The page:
Basement Re-Finishing Nightmare!

This week I began taking down the paneling in our finished basement. We purchased the early 70's split-level about a year and a half ago but allowed the sellers to stay in the house and rent for four months.
We are now "discovering" the finished basement is merely paneling nailed to randomly placed 1"x3" furring strips nailed to the concrete.
We also found white powdery mold growing on the ceiling band joists and musty moisture stained concrete walls that were hidden by the paneling.
The most horrific thing we found was they actually bored out the concrete to fit in the electrical boxes. Each hole in the concrete is nearly 4"x3"x3" deep!
Another scary find was the fluorescent fixture was hanging only by the suspended ceiling and the wiring was loosely extended perpendicular to the ceiling joists.
So before I continue with this mess any further..... does anyone thing I have any recourse against the previous owners?
Obviously most of the work wasn't done to local codes and I doubt that any building permits were obtained to do the work.
Am I stuck with the mess or is it worth going after the previous owners since that likely did not have a permit?
Thanks for any feedback.
Bill S.
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That is why you hire a qualified Home Inspector before purchasing. It is too late for recourse. you purchased it a year and a half ago but allowed the sellers to stay in the house and rent for four months. can you prove the previous owner installed these items? I doubt it.
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That's another story. Homecheck is worthless. We learned the hard way.

That is a problem but we are the third owner of the house and the first owner lives a few blocks away and says he dind't finish the basement.
The second owner also lives a few miles away. Hopefully I never run into him....
Bill S.
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wrote:

You don't have a leg to stand on. It is all hear say!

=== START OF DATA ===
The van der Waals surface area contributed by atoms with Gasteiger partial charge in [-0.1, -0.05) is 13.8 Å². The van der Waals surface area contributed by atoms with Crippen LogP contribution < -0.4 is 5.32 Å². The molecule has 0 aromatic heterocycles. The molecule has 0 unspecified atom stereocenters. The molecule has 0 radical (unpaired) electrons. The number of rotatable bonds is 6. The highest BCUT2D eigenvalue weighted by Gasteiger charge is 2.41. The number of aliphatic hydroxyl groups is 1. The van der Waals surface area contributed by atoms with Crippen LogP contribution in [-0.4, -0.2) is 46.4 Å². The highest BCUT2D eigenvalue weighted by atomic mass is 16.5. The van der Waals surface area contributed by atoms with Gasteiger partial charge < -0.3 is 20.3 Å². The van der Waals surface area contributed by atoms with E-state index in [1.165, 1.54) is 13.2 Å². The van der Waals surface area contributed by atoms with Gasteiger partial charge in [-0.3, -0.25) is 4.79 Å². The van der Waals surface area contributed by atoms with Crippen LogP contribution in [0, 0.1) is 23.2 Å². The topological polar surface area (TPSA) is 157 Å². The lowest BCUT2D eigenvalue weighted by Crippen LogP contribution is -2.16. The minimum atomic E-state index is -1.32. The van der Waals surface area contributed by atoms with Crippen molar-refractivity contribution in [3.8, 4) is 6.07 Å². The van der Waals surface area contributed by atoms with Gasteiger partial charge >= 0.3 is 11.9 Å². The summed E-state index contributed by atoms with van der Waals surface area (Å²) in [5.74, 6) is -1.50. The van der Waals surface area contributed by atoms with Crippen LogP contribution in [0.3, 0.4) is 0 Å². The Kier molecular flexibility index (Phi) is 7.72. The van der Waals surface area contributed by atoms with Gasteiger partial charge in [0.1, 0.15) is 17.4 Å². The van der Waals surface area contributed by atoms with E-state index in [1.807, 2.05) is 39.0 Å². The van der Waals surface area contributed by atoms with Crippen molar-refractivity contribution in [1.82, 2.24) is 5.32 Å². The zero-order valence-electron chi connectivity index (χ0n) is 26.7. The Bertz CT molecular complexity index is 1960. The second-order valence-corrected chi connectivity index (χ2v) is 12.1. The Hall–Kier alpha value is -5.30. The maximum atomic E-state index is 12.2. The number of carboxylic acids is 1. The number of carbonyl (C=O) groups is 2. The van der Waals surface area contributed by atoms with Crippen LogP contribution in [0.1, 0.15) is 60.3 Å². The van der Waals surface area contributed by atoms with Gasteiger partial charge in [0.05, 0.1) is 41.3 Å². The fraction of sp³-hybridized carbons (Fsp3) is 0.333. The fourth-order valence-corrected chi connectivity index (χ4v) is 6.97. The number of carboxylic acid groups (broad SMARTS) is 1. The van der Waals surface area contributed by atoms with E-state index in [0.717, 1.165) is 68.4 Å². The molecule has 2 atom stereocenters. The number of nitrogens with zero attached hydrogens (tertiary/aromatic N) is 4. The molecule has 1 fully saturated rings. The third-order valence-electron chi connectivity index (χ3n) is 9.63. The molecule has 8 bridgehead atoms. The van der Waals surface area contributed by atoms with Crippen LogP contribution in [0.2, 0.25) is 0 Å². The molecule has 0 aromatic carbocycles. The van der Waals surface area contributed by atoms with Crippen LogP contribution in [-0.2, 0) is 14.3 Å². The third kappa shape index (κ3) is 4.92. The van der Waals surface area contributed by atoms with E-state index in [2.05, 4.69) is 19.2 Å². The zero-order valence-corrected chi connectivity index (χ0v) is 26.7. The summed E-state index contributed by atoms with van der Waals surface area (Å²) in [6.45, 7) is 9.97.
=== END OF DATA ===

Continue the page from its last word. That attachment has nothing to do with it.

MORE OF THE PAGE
_\ \ \ | / / / _ ( ' 0 - - 0 ' ) -----ooO----(__)----Ooo----- 3GCPO
I wish God gave me 3 arms instead of 3 legs.
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Depends on state law. It is worth calling a lawyer in your state that specializes in real estate litigation. Some states require sellers to fill out a sheet listing any defects or listing that no representation was made. If your state is one of them (NC for example) you may have a shot.

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the mess, redo it properly, and move on. You probably paid too much, thinking the basement was finished, but the odds of getting money relief in court, esp. after lawyer costs, are slim and none. The furring-supported paneling and drop ceiling-mounted lights are cheapass, but may even be code legal in your area, and the practice is not uncommon. Can't address the holes in the concrete, but I have seen similar nonsense before. It alls sounds pretty cheap to cure back to 'bare basement' status, assuming you can fix the drainage problem that led to the mold, and abate the existing infection. Splits are real prone to mold, what with one wall going from below frostline to above grade, and the condensation that results. I've been house shopping for awhile for myself, and most of the finished basements I've seen have been done so badly that I would probably rip them out first thing. But I grew up in the business, so sloppy crap irritates me more than most, and a bare concrete basement would be more useful to me anyway, esp if the place was a walkout.
aem sends....
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On Tue, 19 Aug 2003 03:20:14 GMT, "ameijers"

I can just see the lawyers arguing in court that this has no structural effect and that the only issue is that the wire is not stapled within 12" of leaving the box - leaving your damages at $1.99 for the staples.
I wouldn't mess with it either. Just consider it a lesson learned in home buying. Look at the bright side: you get to finish it right and in a style you like.
Bob
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I had a similar experience with our basement. I am no remolding expert but if I don't know what I am doing I wouldn't do a hack job knowing that someday I'll have to sell the house.
We also learned that most Home Inspectors are clueless and rarely ever dealbreakers. If you find a good one, pay him what he wants... money well invested.
Live and learn and you darn well bet next time I know to look for all of those not so obvious problem areas.
Joe Esposito
On Tue, 19 Aug 2003 12:54:01 GMT, 'nuther Bob

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